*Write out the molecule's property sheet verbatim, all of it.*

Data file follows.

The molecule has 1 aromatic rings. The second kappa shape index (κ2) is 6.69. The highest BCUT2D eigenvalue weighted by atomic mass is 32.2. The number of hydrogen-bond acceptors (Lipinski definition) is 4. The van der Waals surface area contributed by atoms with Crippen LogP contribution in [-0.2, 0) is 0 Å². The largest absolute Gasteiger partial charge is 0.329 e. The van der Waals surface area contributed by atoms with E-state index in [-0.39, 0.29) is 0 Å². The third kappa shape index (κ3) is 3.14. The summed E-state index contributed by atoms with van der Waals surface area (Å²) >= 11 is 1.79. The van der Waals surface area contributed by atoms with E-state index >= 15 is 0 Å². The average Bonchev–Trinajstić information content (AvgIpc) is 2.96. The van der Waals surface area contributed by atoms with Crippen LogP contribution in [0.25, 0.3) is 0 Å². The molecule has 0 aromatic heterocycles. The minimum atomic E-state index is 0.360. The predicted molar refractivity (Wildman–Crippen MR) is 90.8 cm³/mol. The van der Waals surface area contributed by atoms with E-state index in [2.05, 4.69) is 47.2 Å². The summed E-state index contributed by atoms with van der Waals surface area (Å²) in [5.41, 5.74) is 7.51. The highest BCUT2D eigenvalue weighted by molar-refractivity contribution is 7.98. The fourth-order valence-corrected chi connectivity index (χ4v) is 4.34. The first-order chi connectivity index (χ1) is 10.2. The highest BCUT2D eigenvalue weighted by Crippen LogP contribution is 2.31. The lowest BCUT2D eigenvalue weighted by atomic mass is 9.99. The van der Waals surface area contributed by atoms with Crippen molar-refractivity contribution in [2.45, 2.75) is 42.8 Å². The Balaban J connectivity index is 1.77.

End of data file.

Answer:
The molecule has 1 aromatic rings. The second kappa shape index (κ2) is 6.69. The highest BCUT2D eigenvalue weighted by atomic mass is 32.2. The number of hydrogen-bond acceptors (Lipinski definition) is 4. The van der Waals surface area contributed by atoms with Crippen LogP contribution in [-0.2, 0) is 0 Å². The largest absolute Gasteiger partial charge is 0.329 e. The van der Waals surface area contributed by atoms with E-state index in [-0.39, 0.29) is 0 Å². The third kappa shape index (κ3) is 3.14. The summed E-state index contributed by atoms with van der Waals surface area (Å²) >= 11 is 1.79. The van der Waals surface area contributed by atoms with E-state index >= 15 is 0 Å². The average Bonchev–Trinajstić information content (AvgIpc) is 2.96. The van der Waals surface area contributed by atoms with Crippen LogP contribution in [0.25, 0.3) is 0 Å². The molecule has 0 aromatic heterocycles. The minimum atomic E-state index is 0.360. The predicted molar refractivity (Wildman–Crippen MR) is 90.8 cm³/mol. The van der Waals surface area contributed by atoms with E-state index in [2.05, 4.69) is 47.2 Å². The summed E-state index contributed by atoms with van der Waals surface area (Å²) in [5.41, 5.74) is 7.51. The highest BCUT2D eigenvalue weighted by molar-refractivity contribution is 7.98. The fourth-order valence-corrected chi connectivity index (χ4v) is 4.34. The first-order chi connectivity index (χ1) is 10.2. The highest BCUT2D eigenvalue weighted by Crippen LogP contribution is 2.31. The lowest BCUT2D eigenvalue weighted by atomic mass is 9.99. The van der Waals surface area contributed by atoms with Crippen molar-refractivity contribution in [2.45, 2.75) is 42.8 Å². The Balaban J connectivity index is 1.77.